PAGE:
Russian baritone Leonid Yakovlev (1858-1919). Yakovlev was a member of a small opera company in Tiflis when he was heard by Tchaikovsky and recommended to the director of the Mariinsky Theatre in St. Petersburg. His first appearance there was in Gounod's Faust (1887). In addition to creating Rubinstein’s Demon, Yakovlev created the role of Yeletsky in The Queen of Spades. He was immensely popular, both as a singer and an actor, at the Mariinsky until vocal problems forced his retirement from the stage.Massachusetts-born soprano Ellen Beach Yaw(1869-1947) was practically booed off the stage of the Metropolitan Opera after she failed to live up to the highly touted billing, "[Yaw] can sing them [the notes] better than any living soprano now before the public." During her “peak” years Yaw was known as having the highest vocal range in recorded muscial history, taking that crown away from Lucrezia Ajugari. In spite of a poor showing at the Metropolitan, her high notes were said to be quite true. When asked by a New York Times reporter, "How high can you sing?" she answered: "I sing the E an octave above the E over high C. But of course I can't give much musical value to a note as high as that. It must be quick and staccato. But the G above the high C I can hold."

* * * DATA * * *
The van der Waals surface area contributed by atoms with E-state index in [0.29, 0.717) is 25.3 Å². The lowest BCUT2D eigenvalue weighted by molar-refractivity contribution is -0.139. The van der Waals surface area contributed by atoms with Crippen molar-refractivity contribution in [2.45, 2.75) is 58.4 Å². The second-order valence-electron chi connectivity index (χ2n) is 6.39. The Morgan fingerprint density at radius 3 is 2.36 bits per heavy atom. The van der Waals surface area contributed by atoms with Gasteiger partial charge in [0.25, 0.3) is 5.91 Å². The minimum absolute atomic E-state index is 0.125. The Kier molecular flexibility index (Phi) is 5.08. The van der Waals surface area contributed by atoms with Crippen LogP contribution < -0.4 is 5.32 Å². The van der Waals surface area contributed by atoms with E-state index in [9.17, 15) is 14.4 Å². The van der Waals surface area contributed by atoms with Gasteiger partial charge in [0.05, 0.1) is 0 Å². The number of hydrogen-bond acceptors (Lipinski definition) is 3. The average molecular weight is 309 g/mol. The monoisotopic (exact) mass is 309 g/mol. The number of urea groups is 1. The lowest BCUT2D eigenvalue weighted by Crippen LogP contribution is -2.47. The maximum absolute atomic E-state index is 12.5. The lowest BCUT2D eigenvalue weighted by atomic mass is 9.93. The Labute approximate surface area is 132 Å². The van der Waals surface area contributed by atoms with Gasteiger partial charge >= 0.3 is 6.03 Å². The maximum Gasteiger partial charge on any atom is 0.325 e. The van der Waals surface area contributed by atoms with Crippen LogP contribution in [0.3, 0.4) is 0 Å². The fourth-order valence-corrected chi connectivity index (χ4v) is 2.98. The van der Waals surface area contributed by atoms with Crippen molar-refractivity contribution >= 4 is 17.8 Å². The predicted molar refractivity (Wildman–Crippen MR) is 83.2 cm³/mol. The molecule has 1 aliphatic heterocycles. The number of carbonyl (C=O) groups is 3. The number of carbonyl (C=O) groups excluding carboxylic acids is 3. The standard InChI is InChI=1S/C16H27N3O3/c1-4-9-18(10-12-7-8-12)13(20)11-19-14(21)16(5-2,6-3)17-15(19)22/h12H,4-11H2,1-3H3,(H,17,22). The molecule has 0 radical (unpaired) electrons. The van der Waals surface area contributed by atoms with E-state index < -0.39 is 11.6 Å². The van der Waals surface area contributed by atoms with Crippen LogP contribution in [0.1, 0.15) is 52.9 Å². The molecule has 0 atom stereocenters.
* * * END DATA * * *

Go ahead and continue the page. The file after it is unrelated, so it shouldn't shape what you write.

Russian tenor David Yuzhin (1868-1923). As a youth he sang in church choirs. He was professionally trained in St. Petersburg. Like many of his contemporaries, he gained experience by appearing in Kharkov, Odessa and other cities. In 1901 he joined the Bolshoi where he met his future wife, Nataliya Yermolenko. They both sang with Zimin's Private Opera in Moscow.Soprano Nataliya Yermolenko-Yuzhina (1881-1937?). She studied with Zotova in Kiev and later, in Paris with Paul Vidal. She made her debut (1900) in Kiev as Lisa in The Queen of Spades. She was a member of the Mariinsky Theatre and the Bolshoi, among others. She married Russian tenor David Yuzhin in 1906 and together they joined the Zimin's Private Opera. In 1908 she traveled to Paris, where she sang the role of Marina in Rimsky-Korsakov's second revised edition and first Paris presentation of Mussorgsky's Boris Godunov. During the Russian Revolution she began an extensive tour, and after 1924 she settled in Paris.